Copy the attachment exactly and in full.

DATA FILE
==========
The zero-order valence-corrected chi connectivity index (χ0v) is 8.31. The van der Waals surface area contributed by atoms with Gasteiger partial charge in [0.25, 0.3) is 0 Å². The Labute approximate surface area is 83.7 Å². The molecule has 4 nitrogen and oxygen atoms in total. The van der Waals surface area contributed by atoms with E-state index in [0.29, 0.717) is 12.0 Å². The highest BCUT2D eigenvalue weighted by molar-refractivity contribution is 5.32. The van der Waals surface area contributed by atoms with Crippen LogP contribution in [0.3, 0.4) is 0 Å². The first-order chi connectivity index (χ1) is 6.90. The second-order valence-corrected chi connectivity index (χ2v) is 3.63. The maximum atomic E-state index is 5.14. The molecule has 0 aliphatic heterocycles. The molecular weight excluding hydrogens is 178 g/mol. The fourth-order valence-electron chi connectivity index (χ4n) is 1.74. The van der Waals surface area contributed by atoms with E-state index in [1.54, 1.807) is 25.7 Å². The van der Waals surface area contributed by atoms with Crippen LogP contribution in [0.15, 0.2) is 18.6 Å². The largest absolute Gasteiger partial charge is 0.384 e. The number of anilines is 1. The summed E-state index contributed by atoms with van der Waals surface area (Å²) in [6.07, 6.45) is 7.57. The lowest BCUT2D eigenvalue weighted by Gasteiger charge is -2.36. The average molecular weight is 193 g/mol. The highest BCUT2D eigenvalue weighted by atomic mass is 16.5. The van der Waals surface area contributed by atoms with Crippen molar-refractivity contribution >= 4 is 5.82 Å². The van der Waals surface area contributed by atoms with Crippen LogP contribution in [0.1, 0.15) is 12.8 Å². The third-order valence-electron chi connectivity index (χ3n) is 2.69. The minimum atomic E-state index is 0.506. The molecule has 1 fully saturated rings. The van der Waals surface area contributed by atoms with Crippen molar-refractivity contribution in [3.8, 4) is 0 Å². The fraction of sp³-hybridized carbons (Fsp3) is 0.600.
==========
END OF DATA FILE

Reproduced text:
The zero-order valence-corrected chi connectivity index (χ0v) is 8.31. The van der Waals surface area contributed by atoms with Gasteiger partial charge in [0.25, 0.3) is 0 Å². The Labute approximate surface area is 83.7 Å². The molecule has 4 nitrogen and oxygen atoms in total. The van der Waals surface area contributed by atoms with E-state index in [0.29, 0.717) is 12.0 Å². The highest BCUT2D eigenvalue weighted by molar-refractivity contribution is 5.32. The van der Waals surface area contributed by atoms with Crippen LogP contribution in [0.3, 0.4) is 0 Å². The first-order chi connectivity index (χ1) is 6.90. The second-order valence-corrected chi connectivity index (χ2v) is 3.63. The maximum atomic E-state index is 5.14. The molecule has 0 aliphatic heterocycles. The molecular weight excluding hydrogens is 178 g/mol. The fourth-order valence-electron chi connectivity index (χ4n) is 1.74. The van der Waals surface area contributed by atoms with E-state index in [1.54, 1.807) is 25.7 Å². The van der Waals surface area contributed by atoms with Crippen LogP contribution in [0.15, 0.2) is 18.6 Å². The largest absolute Gasteiger partial charge is 0.384 e. The number of anilines is 1. The summed E-state index contributed by atoms with van der Waals surface area (Å²) in [6.07, 6.45) is 7.57. The lowest BCUT2D eigenvalue weighted by Gasteiger charge is -2.36. The average molecular weight is 193 g/mol. The highest BCUT2D eigenvalue weighted by atomic mass is 16.5. The van der Waals surface area contributed by atoms with Crippen molar-refractivity contribution >= 4 is 5.82 Å². The van der Waals surface area contributed by atoms with Crippen LogP contribution in [0.1, 0.15) is 12.8 Å². The third-order valence-electron chi connectivity index (χ3n) is 2.69. The minimum atomic E-state index is 0.506. The molecule has 1 fully saturated rings. The van der Waals surface area contributed by atoms with Crippen molar-refractivity contribution in [3.8, 4) is 0 Å². The fraction of sp³-hybridized carbons (Fsp3) is 0.600.